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Why you might not be seeing iOS 14.5’s new privacy pop-ups

If you recently upgraded your iPhone to iOS 14.5, you might be expecting a deluge of requests to track you from apps such as Facebook and Twitter.

In iOS 14.5, all apps must ask for permission before they can monitor you. Unless you approve, they can’t show targeted ads based on what you do in other companies’ apps, send your location or email address to data brokers, or otherwise share data in a way that follows you across apps and services. This feature, called App Tracking Transparency, is a big deal, one that Facebook’s been complaining about for months due to the potential impact on its targeted-ad business.

But depending on how your iPhone is set up, you may not see any tracking requests at all; instead, your phone may be silently blocking all requests in the background. While that’s not necessarily a bad thing, it might be confusing given all the hype and controversy around iOS’s new privacy pop-ups.

Why iOS 14.5 privacy prompts may not be showing up

Earlier versions of iOS included a setting called “Limit Ad Tracking,” which was disabled by default. If you turned it on, it prevented apps from using Apple’s unique device identifier (known as an IDFA, or Identifier for Advertisers) to build a profile of your behavior for targeted ads.

In iOS 14.5, Apple has replaced Limit Ad Tracking with a new setting called “Allow Apps to Request to Track.” With this setting disabled, apps can’t use your IDFA to track you, and they’re not allowed to show any privacy pop-ups.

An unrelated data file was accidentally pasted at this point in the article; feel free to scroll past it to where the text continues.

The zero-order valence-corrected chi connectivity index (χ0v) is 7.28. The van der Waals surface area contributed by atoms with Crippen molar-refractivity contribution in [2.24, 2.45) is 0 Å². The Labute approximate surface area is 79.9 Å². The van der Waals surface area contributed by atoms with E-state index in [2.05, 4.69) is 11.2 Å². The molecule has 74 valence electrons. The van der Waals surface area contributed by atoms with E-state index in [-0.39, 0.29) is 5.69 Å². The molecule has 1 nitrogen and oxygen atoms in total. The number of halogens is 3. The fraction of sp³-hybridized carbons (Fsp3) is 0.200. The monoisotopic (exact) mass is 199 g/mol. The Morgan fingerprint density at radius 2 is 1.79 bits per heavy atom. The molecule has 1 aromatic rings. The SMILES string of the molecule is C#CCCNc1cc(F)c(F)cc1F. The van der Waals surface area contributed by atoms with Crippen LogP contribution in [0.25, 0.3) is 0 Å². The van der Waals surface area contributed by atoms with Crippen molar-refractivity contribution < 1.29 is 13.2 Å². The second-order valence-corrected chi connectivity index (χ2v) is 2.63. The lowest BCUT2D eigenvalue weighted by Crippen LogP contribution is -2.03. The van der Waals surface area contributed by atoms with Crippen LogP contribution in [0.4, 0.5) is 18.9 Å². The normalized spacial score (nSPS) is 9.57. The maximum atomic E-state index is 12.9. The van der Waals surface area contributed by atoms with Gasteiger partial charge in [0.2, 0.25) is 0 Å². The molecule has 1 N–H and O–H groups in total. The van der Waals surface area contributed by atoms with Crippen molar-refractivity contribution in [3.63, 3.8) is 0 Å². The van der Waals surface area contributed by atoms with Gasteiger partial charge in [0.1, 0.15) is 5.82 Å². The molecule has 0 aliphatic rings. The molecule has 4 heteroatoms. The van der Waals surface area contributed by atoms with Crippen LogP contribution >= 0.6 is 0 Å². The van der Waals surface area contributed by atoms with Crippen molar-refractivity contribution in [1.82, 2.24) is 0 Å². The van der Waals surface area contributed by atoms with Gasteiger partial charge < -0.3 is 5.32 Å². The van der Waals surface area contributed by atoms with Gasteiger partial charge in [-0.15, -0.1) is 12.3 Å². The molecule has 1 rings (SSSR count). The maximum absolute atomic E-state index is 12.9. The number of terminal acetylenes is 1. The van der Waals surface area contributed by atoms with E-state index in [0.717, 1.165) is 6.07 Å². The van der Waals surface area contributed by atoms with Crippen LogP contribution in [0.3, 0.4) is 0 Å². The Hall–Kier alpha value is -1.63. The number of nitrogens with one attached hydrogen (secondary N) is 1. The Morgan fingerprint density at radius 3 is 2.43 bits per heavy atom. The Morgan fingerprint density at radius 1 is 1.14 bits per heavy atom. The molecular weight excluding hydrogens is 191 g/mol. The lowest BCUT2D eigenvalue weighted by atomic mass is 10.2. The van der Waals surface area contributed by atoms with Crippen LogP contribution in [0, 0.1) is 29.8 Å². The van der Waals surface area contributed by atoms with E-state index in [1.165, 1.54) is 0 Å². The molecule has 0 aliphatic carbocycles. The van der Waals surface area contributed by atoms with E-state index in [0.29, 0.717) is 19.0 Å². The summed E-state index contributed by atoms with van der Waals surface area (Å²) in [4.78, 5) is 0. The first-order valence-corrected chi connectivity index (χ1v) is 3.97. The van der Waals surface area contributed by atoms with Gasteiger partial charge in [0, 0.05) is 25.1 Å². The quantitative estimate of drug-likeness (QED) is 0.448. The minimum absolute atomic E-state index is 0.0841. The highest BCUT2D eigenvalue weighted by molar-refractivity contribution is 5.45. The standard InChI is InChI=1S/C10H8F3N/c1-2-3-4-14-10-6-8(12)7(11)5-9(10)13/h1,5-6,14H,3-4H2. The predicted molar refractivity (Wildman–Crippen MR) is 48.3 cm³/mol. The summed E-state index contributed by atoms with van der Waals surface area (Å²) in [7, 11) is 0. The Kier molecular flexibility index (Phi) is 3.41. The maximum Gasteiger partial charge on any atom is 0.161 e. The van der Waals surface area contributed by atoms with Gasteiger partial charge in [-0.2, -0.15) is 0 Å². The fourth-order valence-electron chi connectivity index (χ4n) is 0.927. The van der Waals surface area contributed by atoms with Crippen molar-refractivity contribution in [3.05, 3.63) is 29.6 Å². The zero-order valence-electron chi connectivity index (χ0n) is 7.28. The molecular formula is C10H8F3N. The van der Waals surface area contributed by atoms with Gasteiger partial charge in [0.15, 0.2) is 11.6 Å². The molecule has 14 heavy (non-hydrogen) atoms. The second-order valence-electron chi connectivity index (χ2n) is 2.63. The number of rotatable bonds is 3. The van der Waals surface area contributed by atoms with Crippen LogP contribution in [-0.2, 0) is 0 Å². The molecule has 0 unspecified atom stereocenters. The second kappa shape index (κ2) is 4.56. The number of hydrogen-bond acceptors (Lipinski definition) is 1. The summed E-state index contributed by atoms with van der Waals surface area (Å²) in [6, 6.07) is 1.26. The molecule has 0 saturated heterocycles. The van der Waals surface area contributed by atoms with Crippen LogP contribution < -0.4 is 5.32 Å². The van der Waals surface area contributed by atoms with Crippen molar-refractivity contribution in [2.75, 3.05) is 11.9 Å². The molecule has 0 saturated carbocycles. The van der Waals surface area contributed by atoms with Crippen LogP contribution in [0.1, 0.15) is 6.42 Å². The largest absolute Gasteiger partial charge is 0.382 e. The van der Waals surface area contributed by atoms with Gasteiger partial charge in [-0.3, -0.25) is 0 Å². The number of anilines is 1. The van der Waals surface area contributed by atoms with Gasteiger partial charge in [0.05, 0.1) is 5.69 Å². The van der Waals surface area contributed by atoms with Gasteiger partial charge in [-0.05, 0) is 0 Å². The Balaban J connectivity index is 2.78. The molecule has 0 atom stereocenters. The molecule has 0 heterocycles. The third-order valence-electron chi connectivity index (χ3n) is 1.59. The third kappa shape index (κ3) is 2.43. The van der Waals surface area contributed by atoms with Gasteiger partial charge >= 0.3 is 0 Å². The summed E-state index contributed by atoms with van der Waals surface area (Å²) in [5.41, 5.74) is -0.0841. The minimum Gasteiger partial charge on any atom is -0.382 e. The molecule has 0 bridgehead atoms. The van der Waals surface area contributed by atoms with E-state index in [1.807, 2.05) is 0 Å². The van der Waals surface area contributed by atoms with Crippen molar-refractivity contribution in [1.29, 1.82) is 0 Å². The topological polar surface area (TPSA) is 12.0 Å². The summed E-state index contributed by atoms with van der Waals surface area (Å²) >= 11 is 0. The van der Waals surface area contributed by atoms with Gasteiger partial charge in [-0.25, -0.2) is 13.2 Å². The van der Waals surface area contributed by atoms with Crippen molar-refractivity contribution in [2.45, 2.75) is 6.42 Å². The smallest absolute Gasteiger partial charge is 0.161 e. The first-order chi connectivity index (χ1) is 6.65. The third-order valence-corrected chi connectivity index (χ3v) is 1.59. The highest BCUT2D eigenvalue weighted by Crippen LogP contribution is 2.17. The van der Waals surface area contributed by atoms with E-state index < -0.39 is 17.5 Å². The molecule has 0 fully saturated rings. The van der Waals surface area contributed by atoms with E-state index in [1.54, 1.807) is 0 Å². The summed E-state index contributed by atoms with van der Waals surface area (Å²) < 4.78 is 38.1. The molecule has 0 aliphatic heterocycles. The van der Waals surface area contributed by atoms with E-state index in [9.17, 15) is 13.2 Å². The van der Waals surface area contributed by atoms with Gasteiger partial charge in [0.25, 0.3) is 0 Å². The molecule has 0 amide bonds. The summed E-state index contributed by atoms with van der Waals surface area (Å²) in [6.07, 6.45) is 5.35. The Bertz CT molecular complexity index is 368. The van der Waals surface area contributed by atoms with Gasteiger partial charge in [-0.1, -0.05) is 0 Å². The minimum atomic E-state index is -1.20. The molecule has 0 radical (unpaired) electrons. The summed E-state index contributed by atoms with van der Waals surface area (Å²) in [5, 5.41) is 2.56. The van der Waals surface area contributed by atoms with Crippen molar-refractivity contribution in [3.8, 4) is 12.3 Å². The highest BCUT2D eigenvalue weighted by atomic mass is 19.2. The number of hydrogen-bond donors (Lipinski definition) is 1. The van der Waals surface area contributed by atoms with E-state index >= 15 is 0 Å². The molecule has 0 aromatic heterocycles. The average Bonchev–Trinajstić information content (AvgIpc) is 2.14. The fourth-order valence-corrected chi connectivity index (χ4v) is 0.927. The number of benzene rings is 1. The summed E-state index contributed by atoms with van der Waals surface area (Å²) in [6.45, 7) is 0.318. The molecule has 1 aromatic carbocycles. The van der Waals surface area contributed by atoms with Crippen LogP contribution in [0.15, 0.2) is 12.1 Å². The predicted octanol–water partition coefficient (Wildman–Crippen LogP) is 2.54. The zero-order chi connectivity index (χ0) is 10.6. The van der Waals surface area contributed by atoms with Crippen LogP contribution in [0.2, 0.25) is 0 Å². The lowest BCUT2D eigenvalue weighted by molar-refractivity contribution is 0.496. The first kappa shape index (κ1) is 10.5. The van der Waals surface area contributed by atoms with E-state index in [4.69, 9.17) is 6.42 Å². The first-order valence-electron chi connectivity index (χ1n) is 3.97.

By default, Allow Apps to Request to Track is enabled in iOS 14.5, meaning that you’ll see those pop-ups, but Apple shuts them down automatically if you chose to limit ad tracking in older versions of iOS. You can check the status of this option under Settings > Privacy > Tracking.

Whether you allow apps to nag you or not, Apple’s new privacy protections are stronger than they were in older versions of iOS. Turning off tracking in iOS 14.5 not only disables Apple’s own unique identifier; it also prohibits apps from using third-party tools to track you in similar ways. If Apple discovers an app that’s tracking users without permission, the company says it will require the app to fix the problem or face removal from the App Store.

That may explain why some apps are biding their time before asking to track you. Just as some apps explain in advance why they want to access your camera or show notifications, they can also plead their case for tracking before showing Apple’s standard “Ask App Not to Track” pop-up. Facebook, for instance, has started telling users that tracking helps keep its apps “free of charge” despite past insistence that its services will always be free. If an app hasn’t sprung the question yet, it may still be crafting its message or waiting for the right moment to ask.

Keep in mind the new settings in iOS 14.5 don’t prevent all forms of tracking or personalized ads. Companies such as Facebook and Google can still gather data on their own users and use that data across all their respective apps. Apple itself also shows personalized ads in apps such as Apple News based on your past activity. (You can disable that type of personalization under Settings > Privacy > Apple Advertising.) Ultimately, App Tracking Transparency is just one of many ways to protect your security and privacy on an iPhone.

But by turning off Allow Apps to Request to Track, you can prevent apps from guilt-tripping you into acting against your own best interests. Or, conversely, you can leave the setting on to see just how many apps want to invade your privacy in the first place.

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